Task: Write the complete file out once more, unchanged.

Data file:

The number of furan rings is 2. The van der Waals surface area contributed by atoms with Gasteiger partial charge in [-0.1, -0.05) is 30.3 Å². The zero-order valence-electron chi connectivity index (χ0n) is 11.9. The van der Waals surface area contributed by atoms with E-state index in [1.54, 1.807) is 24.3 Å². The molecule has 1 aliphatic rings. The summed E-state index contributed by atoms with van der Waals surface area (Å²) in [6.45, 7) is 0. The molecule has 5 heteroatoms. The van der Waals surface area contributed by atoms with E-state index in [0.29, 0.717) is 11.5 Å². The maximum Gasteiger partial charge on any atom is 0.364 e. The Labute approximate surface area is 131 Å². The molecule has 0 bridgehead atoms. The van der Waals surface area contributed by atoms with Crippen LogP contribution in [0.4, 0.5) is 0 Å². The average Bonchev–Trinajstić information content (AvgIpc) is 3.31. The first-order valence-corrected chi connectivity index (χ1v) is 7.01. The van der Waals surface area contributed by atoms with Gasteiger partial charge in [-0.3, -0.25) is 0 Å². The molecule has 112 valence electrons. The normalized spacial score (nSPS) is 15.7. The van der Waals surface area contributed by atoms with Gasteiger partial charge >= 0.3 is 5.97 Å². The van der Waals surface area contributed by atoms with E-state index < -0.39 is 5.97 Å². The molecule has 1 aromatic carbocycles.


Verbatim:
The number of furan rings is 2. The van der Waals surface area contributed by atoms with Gasteiger partial charge in [-0.1, -0.05) is 30.3 Å². The zero-order valence-electron chi connectivity index (χ0n) is 11.9. The van der Waals surface area contributed by atoms with E-state index in [1.54, 1.807) is 24.3 Å². The molecule has 1 aliphatic rings. The summed E-state index contributed by atoms with van der Waals surface area (Å²) in [6.45, 7) is 0. The molecule has 5 heteroatoms. The van der Waals surface area contributed by atoms with E-state index in [0.29, 0.717) is 11.5 Å². The maximum Gasteiger partial charge on any atom is 0.364 e. The Labute approximate surface area is 131 Å². The molecule has 0 bridgehead atoms. The van der Waals surface area contributed by atoms with Crippen LogP contribution in [0.4, 0.5) is 0 Å². The average Bonchev–Trinajstić information content (AvgIpc) is 3.31. The first-order valence-corrected chi connectivity index (χ1v) is 7.01. The van der Waals surface area contributed by atoms with Gasteiger partial charge in [-0.3, -0.25) is 0 Å². The molecule has 112 valence electrons. The normalized spacial score (nSPS) is 15.7. The van der Waals surface area contributed by atoms with Gasteiger partial charge >= 0.3 is 5.97 Å². The van der Waals surface area contributed by atoms with E-state index < -0.39 is 5.97 Å². The molecule has 1 aromatic carbocycles.